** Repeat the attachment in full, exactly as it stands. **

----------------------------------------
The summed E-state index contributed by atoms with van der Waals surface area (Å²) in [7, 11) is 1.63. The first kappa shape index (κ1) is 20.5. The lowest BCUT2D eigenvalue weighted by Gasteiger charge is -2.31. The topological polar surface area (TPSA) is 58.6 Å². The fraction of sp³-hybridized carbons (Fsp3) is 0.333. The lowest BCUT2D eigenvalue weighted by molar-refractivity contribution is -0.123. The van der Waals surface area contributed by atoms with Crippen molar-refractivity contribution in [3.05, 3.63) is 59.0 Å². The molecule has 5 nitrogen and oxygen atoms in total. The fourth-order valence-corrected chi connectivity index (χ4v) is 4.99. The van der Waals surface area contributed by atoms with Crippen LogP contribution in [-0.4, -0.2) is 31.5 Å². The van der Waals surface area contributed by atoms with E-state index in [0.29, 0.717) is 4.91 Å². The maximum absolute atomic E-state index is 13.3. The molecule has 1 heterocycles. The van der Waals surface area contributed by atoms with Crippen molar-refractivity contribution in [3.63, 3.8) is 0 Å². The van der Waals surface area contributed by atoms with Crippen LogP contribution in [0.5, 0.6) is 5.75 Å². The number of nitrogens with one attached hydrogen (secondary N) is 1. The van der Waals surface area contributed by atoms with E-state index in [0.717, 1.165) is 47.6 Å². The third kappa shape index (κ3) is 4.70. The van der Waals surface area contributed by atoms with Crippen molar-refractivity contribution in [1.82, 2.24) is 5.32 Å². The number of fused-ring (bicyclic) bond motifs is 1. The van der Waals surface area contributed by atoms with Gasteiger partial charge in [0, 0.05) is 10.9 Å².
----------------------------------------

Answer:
The summed E-state index contributed by atoms with van der Waals surface area (Å²) in [7, 11) is 1.63. The first kappa shape index (κ1) is 20.5. The lowest BCUT2D eigenvalue weighted by Gasteiger charge is -2.31. The topological polar surface area (TPSA) is 58.6 Å². The fraction of sp³-hybridized carbons (Fsp3) is 0.333. The lowest BCUT2D eigenvalue weighted by molar-refractivity contribution is -0.123. The van der Waals surface area contributed by atoms with Crippen molar-refractivity contribution in [3.05, 3.63) is 59.0 Å². The molecule has 5 nitrogen and oxygen atoms in total. The fourth-order valence-corrected chi connectivity index (χ4v) is 4.99. The van der Waals surface area contributed by atoms with Crippen LogP contribution in [-0.4, -0.2) is 31.5 Å². The van der Waals surface area contributed by atoms with E-state index in [0.29, 0.717) is 4.91 Å². The maximum absolute atomic E-state index is 13.3. The molecule has 1 heterocycles. The van der Waals surface area contributed by atoms with Crippen molar-refractivity contribution in [3.63, 3.8) is 0 Å². The van der Waals surface area contributed by atoms with Crippen LogP contribution in [0.5, 0.6) is 5.75 Å². The number of nitrogens with one attached hydrogen (secondary N) is 1. The van der Waals surface area contributed by atoms with E-state index in [0.717, 1.165) is 47.6 Å². The third kappa shape index (κ3) is 4.70. The van der Waals surface area contributed by atoms with Crippen molar-refractivity contribution in [1.82, 2.24) is 5.32 Å². The number of fused-ring (bicyclic) bond motifs is 1. The van der Waals surface area contributed by atoms with Gasteiger partial charge in [0, 0.05) is 10.9 Å².